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Is Poligrafica S. Faustino S.p.A.'s (BIT:PSF) 15% ROE Better Than Average?

Simply Wall St

Many investors are still learning about the various metrics that can be useful when analysing a stock. This article is for those who would like to learn about Return On Equity (ROE). To keep the lesson grounded in practicality, we'll use ROE to better understand Poligrafica S. Faustino S.p.A. (BIT:PSF).

Over the last twelve months Poligrafica S. Faustino has recorded a ROE of 15%. One way to conceptualize this, is that for each €1 of shareholders' equity it has, the company made €0.15 in profit.

View our latest analysis for Poligrafica S. Faustino

How Do You Calculate ROE?

The formula for ROE is:

Return on Equity = Net Profit (from continuing operations) ÷ Shareholders' Equity

Or for Poligrafica S. Faustino:

15% = €1.4m ÷ €9.5m (Based on the trailing twelve months to September 2019.)

It's easy to understand the 'net profit' part of that equation, but 'shareholders' equity' requires further explanation. It is all the money paid into the company from shareholders, plus any earnings retained. Shareholders' equity can be calculated by subtracting the total liabilities of the company from the total assets of the company.

What Does ROE Signify?

ROE measures a company's profitability against the profit it retains, and any outside investments. The 'return' is the profit over the last twelve months. That means that the higher the ROE, the more profitable the company is. So, all else being equal, a high ROE is better than a low one. Clearly, then, one can use ROE to compare different companies.

Does Poligrafica S. Faustino Have A Good ROE?

Arguably the easiest way to assess company's ROE is to compare it with the average in its industry. However, this method is only useful as a rough check, because companies do differ quite a bit within the same industry classification. As is clear from the image below, Poligrafica S. Faustino has a better ROE than the average (10%) in the Commercial Services industry.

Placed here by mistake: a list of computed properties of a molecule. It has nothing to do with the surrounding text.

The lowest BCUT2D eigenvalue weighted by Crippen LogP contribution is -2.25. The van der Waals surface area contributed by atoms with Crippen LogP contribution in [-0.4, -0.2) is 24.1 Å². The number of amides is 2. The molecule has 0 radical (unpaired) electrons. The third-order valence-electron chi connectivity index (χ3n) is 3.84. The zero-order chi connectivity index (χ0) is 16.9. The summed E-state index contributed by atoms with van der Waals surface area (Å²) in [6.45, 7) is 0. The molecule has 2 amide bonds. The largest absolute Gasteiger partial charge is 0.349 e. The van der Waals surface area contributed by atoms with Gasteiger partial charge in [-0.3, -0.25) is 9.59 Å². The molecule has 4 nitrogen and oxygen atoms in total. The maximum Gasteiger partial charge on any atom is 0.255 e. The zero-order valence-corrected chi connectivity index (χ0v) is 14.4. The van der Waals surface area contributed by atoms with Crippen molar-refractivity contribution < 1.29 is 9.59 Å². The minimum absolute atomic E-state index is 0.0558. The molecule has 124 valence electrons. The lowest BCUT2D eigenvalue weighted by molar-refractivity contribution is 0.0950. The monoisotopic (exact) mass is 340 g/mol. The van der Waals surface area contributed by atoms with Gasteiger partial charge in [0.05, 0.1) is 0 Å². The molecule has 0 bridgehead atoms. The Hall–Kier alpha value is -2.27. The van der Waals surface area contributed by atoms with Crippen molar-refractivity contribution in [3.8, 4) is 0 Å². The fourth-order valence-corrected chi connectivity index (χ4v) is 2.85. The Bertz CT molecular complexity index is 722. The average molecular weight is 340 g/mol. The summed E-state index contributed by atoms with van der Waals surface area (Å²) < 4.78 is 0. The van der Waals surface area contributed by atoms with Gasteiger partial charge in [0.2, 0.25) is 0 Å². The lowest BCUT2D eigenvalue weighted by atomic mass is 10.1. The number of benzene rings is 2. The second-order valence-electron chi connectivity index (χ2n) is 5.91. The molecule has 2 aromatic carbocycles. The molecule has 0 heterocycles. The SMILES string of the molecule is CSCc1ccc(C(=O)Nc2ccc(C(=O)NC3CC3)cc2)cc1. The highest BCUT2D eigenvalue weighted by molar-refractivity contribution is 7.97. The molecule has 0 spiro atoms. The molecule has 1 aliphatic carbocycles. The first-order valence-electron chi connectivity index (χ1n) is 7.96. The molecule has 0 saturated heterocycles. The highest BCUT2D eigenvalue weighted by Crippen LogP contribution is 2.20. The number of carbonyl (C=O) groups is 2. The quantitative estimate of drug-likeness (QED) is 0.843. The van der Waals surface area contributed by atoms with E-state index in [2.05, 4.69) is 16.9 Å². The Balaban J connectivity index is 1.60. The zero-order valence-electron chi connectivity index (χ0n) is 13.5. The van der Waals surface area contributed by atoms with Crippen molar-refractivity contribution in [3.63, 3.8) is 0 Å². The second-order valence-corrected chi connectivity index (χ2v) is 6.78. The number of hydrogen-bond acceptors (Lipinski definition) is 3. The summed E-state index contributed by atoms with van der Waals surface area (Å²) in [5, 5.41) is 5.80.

BIT:PSF Past Revenue and Net Income, January 11th 2020

That is a good sign. We think a high ROE, alone, is usually enough to justify further research into a company. For example you might check if insiders are buying shares.

Why You Should Consider Debt When Looking At ROE

Companies usually need to invest money to grow their profits. The cash for investment can come from prior year profits (retained earnings), issuing new shares, or borrowing. In the first two cases, the ROE will capture this use of capital to grow. In the latter case, the debt required for growth will boost returns, but will not impact the shareholders' equity. In this manner the use of debt will boost ROE, even though the core economics of the business stay the same.

Poligrafica S. Faustino's Debt And Its 15% ROE

It's worth noting the significant use of debt by Poligrafica S. Faustino, leading to its debt to equity ratio of 1.41. while its ROE is respectable, it is worth keeping in mind that there is usually a limit to how much debt a company can use. Investors should think carefully about how a company might perform if it was unable to borrow so easily, because credit markets do change over time.

The Key Takeaway

Return on equity is one way we can compare the business quality of different companies. Companies that can achieve high returns on equity without too much debt are generally of good quality. If two companies have around the same level of debt to equity, and one has a higher ROE, I'd generally prefer the one with higher ROE.

But ROE is just one piece of a bigger puzzle, since high quality businesses often trade on high multiples of earnings. Profit growth rates, versus the expectations reflected in the price of the stock, are a particularly important to consider. So I think it may be worth checking this free report on analyst forecasts for the company.

But note: Poligrafica S. Faustino may not be the best stock to buy. So take a peek at this free list of interesting companies with high ROE and low debt.

If you spot an error that warrants correction, please contact the editor at editorial-team@simplywallst.com. This article by Simply Wall St is general in nature. It does not constitute a recommendation to buy or sell any stock, and does not take account of your objectives, or your financial situation. Simply Wall St has no position in the stocks mentioned.

We aim to bring you long-term focused research analysis driven by fundamental data. Note that our analysis may not factor in the latest price-sensitive company announcements or qualitative material. Thank you for reading.